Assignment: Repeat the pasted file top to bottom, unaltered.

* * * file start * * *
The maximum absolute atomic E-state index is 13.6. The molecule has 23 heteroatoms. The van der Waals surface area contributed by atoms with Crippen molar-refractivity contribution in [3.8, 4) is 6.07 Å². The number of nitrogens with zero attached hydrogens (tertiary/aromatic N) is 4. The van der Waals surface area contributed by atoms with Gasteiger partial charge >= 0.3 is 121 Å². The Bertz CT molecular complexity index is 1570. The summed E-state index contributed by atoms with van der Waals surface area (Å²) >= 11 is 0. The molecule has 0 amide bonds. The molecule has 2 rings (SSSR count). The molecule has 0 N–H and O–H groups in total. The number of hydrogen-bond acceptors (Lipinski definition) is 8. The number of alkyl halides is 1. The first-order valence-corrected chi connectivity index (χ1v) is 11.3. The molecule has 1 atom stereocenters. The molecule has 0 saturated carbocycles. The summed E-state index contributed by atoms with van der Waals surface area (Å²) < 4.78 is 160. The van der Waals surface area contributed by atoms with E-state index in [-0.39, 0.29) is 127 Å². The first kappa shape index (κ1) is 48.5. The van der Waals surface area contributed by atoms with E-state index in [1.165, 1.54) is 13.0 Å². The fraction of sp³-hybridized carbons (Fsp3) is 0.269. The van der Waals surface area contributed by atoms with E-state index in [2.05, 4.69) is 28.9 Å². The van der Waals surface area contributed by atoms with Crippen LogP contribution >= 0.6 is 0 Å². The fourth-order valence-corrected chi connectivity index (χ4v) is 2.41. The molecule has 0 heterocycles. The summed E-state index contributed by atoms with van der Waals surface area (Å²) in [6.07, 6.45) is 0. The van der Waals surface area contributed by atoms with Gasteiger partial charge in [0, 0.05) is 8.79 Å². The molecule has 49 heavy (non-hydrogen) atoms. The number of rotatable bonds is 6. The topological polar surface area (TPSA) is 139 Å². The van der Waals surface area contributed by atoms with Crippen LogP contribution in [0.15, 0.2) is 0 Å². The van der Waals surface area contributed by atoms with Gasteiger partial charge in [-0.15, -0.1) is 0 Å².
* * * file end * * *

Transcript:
The maximum absolute atomic E-state index is 13.6. The molecule has 23 heteroatoms. The van der Waals surface area contributed by atoms with Crippen molar-refractivity contribution in [3.8, 4) is 6.07 Å². The number of nitrogens with zero attached hydrogens (tertiary/aromatic N) is 4. The van der Waals surface area contributed by atoms with Gasteiger partial charge >= 0.3 is 121 Å². The Bertz CT molecular complexity index is 1570. The summed E-state index contributed by atoms with van der Waals surface area (Å²) >= 11 is 0. The molecule has 0 amide bonds. The molecule has 2 rings (SSSR count). The molecule has 0 N–H and O–H groups in total. The number of hydrogen-bond acceptors (Lipinski definition) is 8. The number of alkyl halides is 1. The first-order valence-corrected chi connectivity index (χ1v) is 11.3. The molecule has 1 atom stereocenters. The molecule has 0 saturated carbocycles. The summed E-state index contributed by atoms with van der Waals surface area (Å²) < 4.78 is 160. The van der Waals surface area contributed by atoms with E-state index in [-0.39, 0.29) is 127 Å². The first kappa shape index (κ1) is 48.5. The van der Waals surface area contributed by atoms with E-state index in [1.165, 1.54) is 13.0 Å². The fraction of sp³-hybridized carbons (Fsp3) is 0.269. The van der Waals surface area contributed by atoms with E-state index in [2.05, 4.69) is 28.9 Å². The van der Waals surface area contributed by atoms with Crippen LogP contribution >= 0.6 is 0 Å². The fourth-order valence-corrected chi connectivity index (χ4v) is 2.41. The molecule has 0 heterocycles. The summed E-state index contributed by atoms with van der Waals surface area (Å²) in [6.07, 6.45) is 0. The van der Waals surface area contributed by atoms with Gasteiger partial charge in [0, 0.05) is 8.79 Å². The molecule has 49 heavy (non-hydrogen) atoms. The number of rotatable bonds is 6. The topological polar surface area (TPSA) is 139 Å². The van der Waals surface area contributed by atoms with Crippen LogP contribution in [0.15, 0.2) is 0 Å². The van der Waals surface area contributed by atoms with Gasteiger partial charge in [-0.15, -0.1) is 0 Å².